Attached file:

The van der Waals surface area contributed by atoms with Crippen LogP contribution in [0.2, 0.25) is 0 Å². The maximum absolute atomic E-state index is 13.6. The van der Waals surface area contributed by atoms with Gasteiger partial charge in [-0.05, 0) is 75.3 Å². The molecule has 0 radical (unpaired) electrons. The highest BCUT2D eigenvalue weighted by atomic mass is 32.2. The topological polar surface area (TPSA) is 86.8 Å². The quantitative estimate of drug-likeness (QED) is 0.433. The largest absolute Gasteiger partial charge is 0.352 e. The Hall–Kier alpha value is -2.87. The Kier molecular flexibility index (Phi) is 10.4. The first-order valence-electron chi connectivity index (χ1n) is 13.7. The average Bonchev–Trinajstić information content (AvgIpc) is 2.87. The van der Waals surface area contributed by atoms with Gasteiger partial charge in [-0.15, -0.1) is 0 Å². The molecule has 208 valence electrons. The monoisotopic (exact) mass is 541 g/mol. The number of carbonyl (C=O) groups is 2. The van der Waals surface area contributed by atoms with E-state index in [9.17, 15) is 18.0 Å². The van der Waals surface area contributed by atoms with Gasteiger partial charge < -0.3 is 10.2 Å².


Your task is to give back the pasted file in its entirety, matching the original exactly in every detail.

The van der Waals surface area contributed by atoms with Crippen LogP contribution in [0.2, 0.25) is 0 Å². The maximum absolute atomic E-state index is 13.6. The van der Waals surface area contributed by atoms with Gasteiger partial charge in [-0.05, 0) is 75.3 Å². The molecule has 0 radical (unpaired) electrons. The highest BCUT2D eigenvalue weighted by atomic mass is 32.2. The topological polar surface area (TPSA) is 86.8 Å². The quantitative estimate of drug-likeness (QED) is 0.433. The largest absolute Gasteiger partial charge is 0.352 e. The Hall–Kier alpha value is -2.87. The Kier molecular flexibility index (Phi) is 10.4. The first-order valence-electron chi connectivity index (χ1n) is 13.7. The average Bonchev–Trinajstić information content (AvgIpc) is 2.87. The van der Waals surface area contributed by atoms with Gasteiger partial charge in [-0.15, -0.1) is 0 Å². The molecule has 208 valence electrons. The monoisotopic (exact) mass is 541 g/mol. The number of carbonyl (C=O) groups is 2. The van der Waals surface area contributed by atoms with E-state index in [9.17, 15) is 18.0 Å². The van der Waals surface area contributed by atoms with Gasteiger partial charge < -0.3 is 10.2 Å².